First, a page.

Thou hadst better avoid getting teary – and King Leary – this Christmas.
As the year’s major family holiday season arrives, now is a good time to consider how much about dealing with our relatives at Christmas we can learn from King Lear. Geoffrey Rush is currently playing the King for the Sydney Theatre Company, in a fluid, soulful performance that draws the watcher towards him. But is it too easy to give the figure who dominates the family all the sympathetic attention?
King Lear’s treatment of his three daughters is quintessentially toxic. He demands his children, Goneril, Regan and Cordelia, make a public show of their love for him. He then goes on, in later scenes, to continue to insist that this love should manifest as unconditional indulgence of his wants.
The eldest two, Goneril and Regan, pacify him with flattery (then later plot to kill him). Cordelia attempts to put sensible limits on what he can expect from her, emphasising that her love for him is appropriate to a father-daughter bond, but that she will need to grow to form other loving attachments.
Because she tells her father (whom she sincerely loves) what he needs to hear, rather than what he wants to hear, Cordelia is cut off, and Lear begins his famous descent into madness.
Traditionally, there has been a clear line drawn in responses to Lear’s behaviour as a parent, that he is at fault when he cuts off his youngest child, Cordelia, but justified when expressing his outrage at his other daughters.
The assignation of blame in family conflicts is rarely so straightforward, and neither is Shakespeare. Lear quarrels with all his children, as the family power dynamics shift around him, and a closer look at this back-and-forth reveals how much of it will be echoed on a less regal scale around the family table closer to home.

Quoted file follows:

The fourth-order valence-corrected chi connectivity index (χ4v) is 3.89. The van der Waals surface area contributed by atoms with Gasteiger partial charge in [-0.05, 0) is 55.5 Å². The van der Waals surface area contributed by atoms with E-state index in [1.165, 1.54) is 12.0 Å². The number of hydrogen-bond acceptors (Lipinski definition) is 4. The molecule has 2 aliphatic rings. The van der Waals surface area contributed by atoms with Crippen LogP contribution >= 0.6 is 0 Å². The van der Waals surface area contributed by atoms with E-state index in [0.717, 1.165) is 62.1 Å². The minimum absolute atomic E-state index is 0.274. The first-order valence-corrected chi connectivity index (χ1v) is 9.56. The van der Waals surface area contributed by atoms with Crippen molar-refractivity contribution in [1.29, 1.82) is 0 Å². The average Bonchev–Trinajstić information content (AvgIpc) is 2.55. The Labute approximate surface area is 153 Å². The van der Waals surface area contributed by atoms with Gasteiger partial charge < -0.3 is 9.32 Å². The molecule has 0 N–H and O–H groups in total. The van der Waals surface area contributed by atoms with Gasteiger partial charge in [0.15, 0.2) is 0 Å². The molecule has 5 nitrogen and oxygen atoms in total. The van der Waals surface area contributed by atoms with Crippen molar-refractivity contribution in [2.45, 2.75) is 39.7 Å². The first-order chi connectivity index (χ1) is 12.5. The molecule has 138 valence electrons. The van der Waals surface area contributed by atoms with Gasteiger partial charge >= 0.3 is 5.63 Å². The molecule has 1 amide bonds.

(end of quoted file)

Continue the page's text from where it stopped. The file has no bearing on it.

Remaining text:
Everyone is quick to recognise instability in Lear’s rash casting out of Cordelia, because she fails to give the answer he wants when he demands that she say how much she loves him. As parents age, and become more vulnerable to the various manifestations of dementia, their behaviour can become erratic and self-centred, and the child growing to adulthood must assume the role of the tempering influence.
This is compounded in the case when a parent already shows narcissistic tendencies. A king praised for his wisdom since before he could possibly have acquired any could hardly avoid becoming a narcissist.
They flattered me like a dog; and told me I had white hairs in my beard ere the black ones were there.
But he fails to use this insight to reflect on how that would have affected those closest to him, as they tried to establish their own identities. Each of his three daughters reaches a point where she attempts to draw a line between herself and his controlling behaviour, and each time his reaction is to shatter all possibility of communication.
Lear displays the lack of expectation of consequences that we observe in a spoiled child, but are likely to see equally in parents who have never adjusted to their children having grown up, and therefore being no longer obligated to display subservience.
Parents are not supposed to have their behaviour corrected by children, yet are expected to chastise their offspring. This asymmetrical dynamic does not function as smoothly when carried on into adulthood.